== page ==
Jillian Feiger, director of Jewish student connection at JewishColorado, helped launch the pilot program Kloek attended, and watched as attendees learned coping skills and became comfortable discussing mental health.

“Teens today are very proactive. They want to be at the forefront and [be] the people to stand up and change the world,” Feiger told eJP. “They’ve had conversations with friends and family that they never would have had before doing the training.”

Research shows that mental health issues among teens have escalated during the pandemic. In March, the Centers for Disease Control and Prevention published a study showing that 44% of teens felt “persistently sad or hopeless,” up from 37% before the pandemic. That same study reported that 14% of teens had contemplated suicide. That number rose to nearly 50% for gay, lesbian and bisexual teens. 

The BeWell initiative also aims to form Resiliency Roundtables within local communities, which would bring together federations, community organizations, Jewish human service agencies and community members to discuss how to best support their youth. The roundtables would then implement evidence-based and other practices such as mindfulness techniques and a variety of therapeutic techniques.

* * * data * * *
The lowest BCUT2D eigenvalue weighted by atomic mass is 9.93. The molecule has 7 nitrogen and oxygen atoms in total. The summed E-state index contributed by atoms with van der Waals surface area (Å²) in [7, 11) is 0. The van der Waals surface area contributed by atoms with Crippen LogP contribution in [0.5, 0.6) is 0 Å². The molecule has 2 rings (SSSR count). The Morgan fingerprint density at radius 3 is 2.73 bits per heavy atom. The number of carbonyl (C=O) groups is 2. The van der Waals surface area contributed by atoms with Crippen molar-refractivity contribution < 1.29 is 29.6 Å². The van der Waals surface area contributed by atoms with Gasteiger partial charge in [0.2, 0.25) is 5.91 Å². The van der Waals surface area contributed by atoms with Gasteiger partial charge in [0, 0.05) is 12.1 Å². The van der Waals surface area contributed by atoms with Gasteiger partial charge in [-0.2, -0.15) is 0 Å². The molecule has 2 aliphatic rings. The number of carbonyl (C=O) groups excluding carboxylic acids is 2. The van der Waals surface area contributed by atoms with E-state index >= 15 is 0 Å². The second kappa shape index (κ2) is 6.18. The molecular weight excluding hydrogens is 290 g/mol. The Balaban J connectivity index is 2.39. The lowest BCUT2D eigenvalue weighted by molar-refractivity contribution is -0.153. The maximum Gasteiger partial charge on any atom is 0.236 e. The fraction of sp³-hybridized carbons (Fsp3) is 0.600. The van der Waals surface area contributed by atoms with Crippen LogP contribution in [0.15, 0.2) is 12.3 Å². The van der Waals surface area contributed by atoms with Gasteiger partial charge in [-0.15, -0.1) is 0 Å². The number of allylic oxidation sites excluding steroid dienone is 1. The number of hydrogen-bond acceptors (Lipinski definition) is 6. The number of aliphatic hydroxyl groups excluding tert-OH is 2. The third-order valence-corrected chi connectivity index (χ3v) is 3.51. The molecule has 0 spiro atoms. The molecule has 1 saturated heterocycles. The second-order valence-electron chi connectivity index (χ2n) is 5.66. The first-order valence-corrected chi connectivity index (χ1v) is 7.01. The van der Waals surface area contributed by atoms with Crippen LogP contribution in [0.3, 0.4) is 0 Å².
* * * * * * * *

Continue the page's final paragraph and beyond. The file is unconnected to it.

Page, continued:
The pilot programs tested out that model across more than 1,000 participants, and hopes to expand it nationwide — organizing in-person and virtual peer-to-peer trainings, along with sessions for professionals and parents. BeWell also offers organizational consulting services, resiliency-building programs, and grant funding, and directs people to teen-to-teen mental health text-messaging support lines, virtual guided meditations and other resources to promote well-being. 

In the past, several federations scrambled to invest in hiring dedicated child and adolescent therapists only after a suicide occurred in the community, said Rotman. He hopes BeWell will allow communities to be proactive, and not “wait for suicide.” The strength of the local Resilience Roundtables, he added, is that members will work together to recognize their communities’ specific needs. 

“What are they seeing with kids and families?” he said. “What needs are being identified? What mental health and wellness challenges exist? …The plans in one community may not necessarily work for another community. Every community is very different. Every agency has its strengths and its challenges.” 

Soon after the training she attended, Diana Kloek was in school, taking a break during AP testing season, when she saw a peer alone in the corner of the room and on the edge of a panic attack. Kloek didn’t shy away from helping. She told her peer she was there for them and asked if she could get them some cold water. She asked if they wanted to talk to somebody, and directed them to the school’s crisis resource center. 

“I know how to handle this,” she said she realized. While in the past, she would have been too nervous to intervene, she said, “Now I was able to help this person. And they did great on their AP test, and so did I, and it just helped everyone in the long run.”